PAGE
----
Peter Bart will be reinstated as editor in chief of Variety and Daily Variety, the influential entertainment industry trade papers, after completing a 21-day suspension without pay, the papers' parent company announced Thursday.
Bart, 69, an increasingly powerful and controversial figure in Hollywood during his 12-year reign at Variety, was suspended Aug. 17, the day after Los Angeles magazine published a 14-page cover story on him. The article reported that Bart had engaged in various forms of unethical journalistic behavior and frequently used racist, sexist and anti-gay language.
In a statement, Bart said he was "deeply sorry" for any offensive language he used. As part of his reinstatement, Bart agreed to participate in diversity training.
The disciplinary action followed an internal investigation by Cahners Business Information, the owners of Variety. Tad Smith, president of the media division of Cahners, said the investigation "did not substantiate allegations that Mr. Bart sold a movie script while editor in chief of the newspaper," which would have violated the paper's policy.
"However," Smith said, "the company did find that Mr. Bart's actions created the appearance of a conflict of interest, and it directed Variety to strengthen and publish its editorial policies shortly after Mr. Bart returns to work" Sept. 10.
Amy Wallace, who wrote the Los Angeles magazine profile, said her story revealed that Bart sold "a novel that was based on a movie script" written by Bart, an assertion that he acknowledged in the story.
Wallace also reported that Bart sometimes changed facts and inserted quotes in his reporters' stories after they'd written them, allowed friends in the industry to vet and change stories before publication and, in these and other ways, used Variety to reward his friends and punish his enemies.
Greg Flores, senior vice president for human resources and communications at Cahners, said he and others in his department, "along with outside counsel . . . interviewed dozens of people inside and outside the company and found no evidence that Peter abused his power or influence as editor.
"It was a very serious investigation, done in the most professional and in-depth way," Flores said. "All aspects that were covered in the Los Angeles magazine article were investigated."
Smith said it was clear from the investigation that the Variety staff wanted Bart to return and "does not believe the quotations [in the article] fairly represent the Peter they know."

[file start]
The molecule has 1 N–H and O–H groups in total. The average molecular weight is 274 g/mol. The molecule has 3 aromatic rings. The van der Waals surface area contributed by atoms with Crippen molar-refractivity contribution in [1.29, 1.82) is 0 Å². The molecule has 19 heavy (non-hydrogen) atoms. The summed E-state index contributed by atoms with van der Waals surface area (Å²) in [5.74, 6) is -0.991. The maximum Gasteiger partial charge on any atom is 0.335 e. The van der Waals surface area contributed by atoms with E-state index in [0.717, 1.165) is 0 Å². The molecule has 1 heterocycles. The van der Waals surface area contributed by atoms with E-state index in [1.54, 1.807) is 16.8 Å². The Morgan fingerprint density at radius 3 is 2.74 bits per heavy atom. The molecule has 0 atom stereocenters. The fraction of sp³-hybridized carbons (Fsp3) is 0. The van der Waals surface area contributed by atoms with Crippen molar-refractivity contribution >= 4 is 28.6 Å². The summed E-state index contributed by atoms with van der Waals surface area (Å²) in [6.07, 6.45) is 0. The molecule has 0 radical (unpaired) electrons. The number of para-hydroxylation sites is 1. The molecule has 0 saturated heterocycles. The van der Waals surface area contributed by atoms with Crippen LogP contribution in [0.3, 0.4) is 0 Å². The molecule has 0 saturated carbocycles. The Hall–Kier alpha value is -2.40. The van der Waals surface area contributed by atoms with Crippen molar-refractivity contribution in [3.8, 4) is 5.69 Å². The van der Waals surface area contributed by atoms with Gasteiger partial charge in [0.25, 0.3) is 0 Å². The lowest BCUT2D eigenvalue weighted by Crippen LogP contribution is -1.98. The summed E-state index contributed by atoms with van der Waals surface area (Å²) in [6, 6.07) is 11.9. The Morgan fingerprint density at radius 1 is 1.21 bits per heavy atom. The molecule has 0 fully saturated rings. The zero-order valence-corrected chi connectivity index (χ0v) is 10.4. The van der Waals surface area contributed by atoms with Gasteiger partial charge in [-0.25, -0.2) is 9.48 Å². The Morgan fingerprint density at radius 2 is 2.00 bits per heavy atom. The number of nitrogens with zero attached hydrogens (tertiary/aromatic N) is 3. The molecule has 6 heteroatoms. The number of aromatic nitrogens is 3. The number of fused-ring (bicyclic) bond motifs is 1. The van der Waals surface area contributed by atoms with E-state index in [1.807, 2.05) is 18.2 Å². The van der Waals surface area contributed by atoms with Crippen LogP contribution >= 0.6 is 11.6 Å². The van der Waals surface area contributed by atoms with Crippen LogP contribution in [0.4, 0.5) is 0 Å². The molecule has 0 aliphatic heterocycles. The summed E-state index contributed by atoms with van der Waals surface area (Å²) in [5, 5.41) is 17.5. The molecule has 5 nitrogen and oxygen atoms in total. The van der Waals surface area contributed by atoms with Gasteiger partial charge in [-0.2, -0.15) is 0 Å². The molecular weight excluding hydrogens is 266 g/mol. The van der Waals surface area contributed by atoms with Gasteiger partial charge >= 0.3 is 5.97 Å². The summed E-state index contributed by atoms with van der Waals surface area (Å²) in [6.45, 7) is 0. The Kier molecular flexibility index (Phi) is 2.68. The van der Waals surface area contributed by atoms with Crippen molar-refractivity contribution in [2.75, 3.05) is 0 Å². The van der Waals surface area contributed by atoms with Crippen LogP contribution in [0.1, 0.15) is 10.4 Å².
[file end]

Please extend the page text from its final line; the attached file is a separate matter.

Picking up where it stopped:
Although Bart is often abrasive, most on the Variety staff seem to enjoy having so dynamic a Hollywood figure as their boss, and there was widespread enthusiasm when his reinstatement was announced in the newsroom Thursday afternoon.
Still, Smith said that as part of the agreement for his return, Bart would be required to participate in diversity training as a result of the offensive language attributed to him in the story.
'He Knows That He Made a Mistake'
"Peter understands the distress which such comments can cause and he knows that he made a mistake," Smith said. "The company takes its values very seriously and expects all of its employees, no matter how prominent or distinguished, to set an excellent example."
Bart's compensation during the 21-day suspension will be "donated to appropriate organizations dedicated to the promotion of diversity," Smith said. Cahners will make a "substantial donation" to the same, as yet undetermined, organizations. Flores said he asked the NAACP to recommend such groups.
Kweisi Mfume, president of the National Assn. for the Advancement of Colored People, said his organization would not make any such recommendations but appreciated Cahners "reaching out to us" and would be willing to "talk with them about putting procedures in place to prevent such things from happening in the future."
Mfume said the NAACP "strongly disagreed" with Cahners' action in the case. "We hoped Mr. Bart would do the honorable thing and step aside," Mfume said. Failing that, he said, Cahners should have "let him go." In a prepared statement, Bart said he agreed with the company's decision.
"I was quoted making several statements to a Los Angeles magazine reporter that do not reflect my personal beliefs and values nor the way that I run the newsroom," he said. "Nevertheless, I am deeply sorry and regret that they offended anyone. It will not happen again."
Bart would not say anything beyond that statement. Part of the agreement for his return was that he not make any additional comments. Calls to others at Variety were directed to Cahners spokesmen.
In the Los Angeles magazine story, Wallace wrote that Bart used a slur in referring to African Americans and that, according to more than half a dozen people, he peppered meetings at Variety with derogatory terms referring to homosexuals, women and Japanese Americans.